- Word count: 1690
The strict religious code of Waknuk, and also the abuse of Old Testament values in Gilead, reveals the extended irony throughout both novels, especially "The Handmaids Tale". Religion is one of the most important aspects of control used in both Gilead and Waknuk. The protagonist Offred in "The Handmaids Tale" reveals not only the use, but also the abuse of the Bible in Gilead. Male figures of authority alter Biblical scriptures appropriately for personal benefits and also to increase their level of control: "Blessed are the silent.
- Word count: 3067
How Effectively Does Atwood Present Offred's Struggle to Establish/Maintain Control Over Her Own Life/Identity
She can only tell it once she has escaped. We learn at the end, in the Historical notes, that what we have read is a transcript of a jumble of cassette recordings that have been found on an archaeological site. What we have is a later reconstruction of Offred's reconstruction told after her escape, and by the time of out reading, Offred herself has disappeared. Yet story telling is the only possible gesture against the silences of death and of history. The emphasis throughout is on process and reconstruction, where 'truth' is only a matter of the teller's perspective, as Offred often reminds us.
- Word count: 1184
This just shows how harsh the rules in Gilead are. Offred is a very strong character, and insists that she will not give in to the society "the door of the room-not my room-I refuse to say my". Her determination is not strong enough though, and although she thinks she has beaten the indoctrination, she has not. She frequently makes references to Aunt Lydia and the sayings that have been drilled into her from the red centre "the republic of Gilead, said Aunt Lydia, knows no bounds. Gilead is within you".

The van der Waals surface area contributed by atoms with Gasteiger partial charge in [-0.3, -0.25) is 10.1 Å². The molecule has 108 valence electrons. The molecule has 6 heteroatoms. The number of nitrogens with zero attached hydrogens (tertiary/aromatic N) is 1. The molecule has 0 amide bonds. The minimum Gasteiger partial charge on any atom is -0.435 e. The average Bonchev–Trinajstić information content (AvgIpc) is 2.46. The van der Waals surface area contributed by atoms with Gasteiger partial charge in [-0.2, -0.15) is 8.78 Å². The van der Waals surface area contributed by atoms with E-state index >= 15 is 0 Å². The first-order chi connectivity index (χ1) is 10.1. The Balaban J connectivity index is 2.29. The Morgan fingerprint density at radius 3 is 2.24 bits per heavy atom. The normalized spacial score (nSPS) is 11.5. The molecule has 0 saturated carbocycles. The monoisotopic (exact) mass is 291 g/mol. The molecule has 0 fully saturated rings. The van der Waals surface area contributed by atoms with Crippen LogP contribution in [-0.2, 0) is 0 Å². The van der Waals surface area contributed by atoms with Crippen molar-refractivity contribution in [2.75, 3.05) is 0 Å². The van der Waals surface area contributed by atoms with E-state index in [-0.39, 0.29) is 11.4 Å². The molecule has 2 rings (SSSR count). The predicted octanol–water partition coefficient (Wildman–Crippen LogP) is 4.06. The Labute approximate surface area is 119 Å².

- Word count: 1393
Discuss the presentation and importance of Moira and the narrator's mother in the novel 'The Handmaid's Tale'
These extreme feminists believed very strongly that it was men that were the enemy. Moira is presented as a beacon of hope and normality for Offred when she is first is brought into the Rachel and Leah centre she is still wearing jeans and declares 'This is a loony bin' Moira, always known by her own name because she never becomes a Handmaid. Moira as a character can be viewed in two ways, From Offred's point of view she is the embodiment of female heroism, though from the Gileadean authorities' point of view she is a 'loose woman', a criminal
- Word count: 1181
Although the events in the novel are far fetched nothing is so far fetched that it couldn't happen. Long and detailed descriptions of the past and how the new society began give credence to the novels credibility. Like Aldous Huxleys 'Brave New World' of 1932 and George Orwell's 'Nineteen Eighty-Four' the novel uses the idea of dystopian society. The style of the novel, written as a fictive autobiography, lets the reader into the mind of the central character Offred. The reader only sees the new Gileadian society through the eyes of a Handmaid so although a certain degree of bias is obvious the reader feels that the narrator is being truthful.
- Word count: 938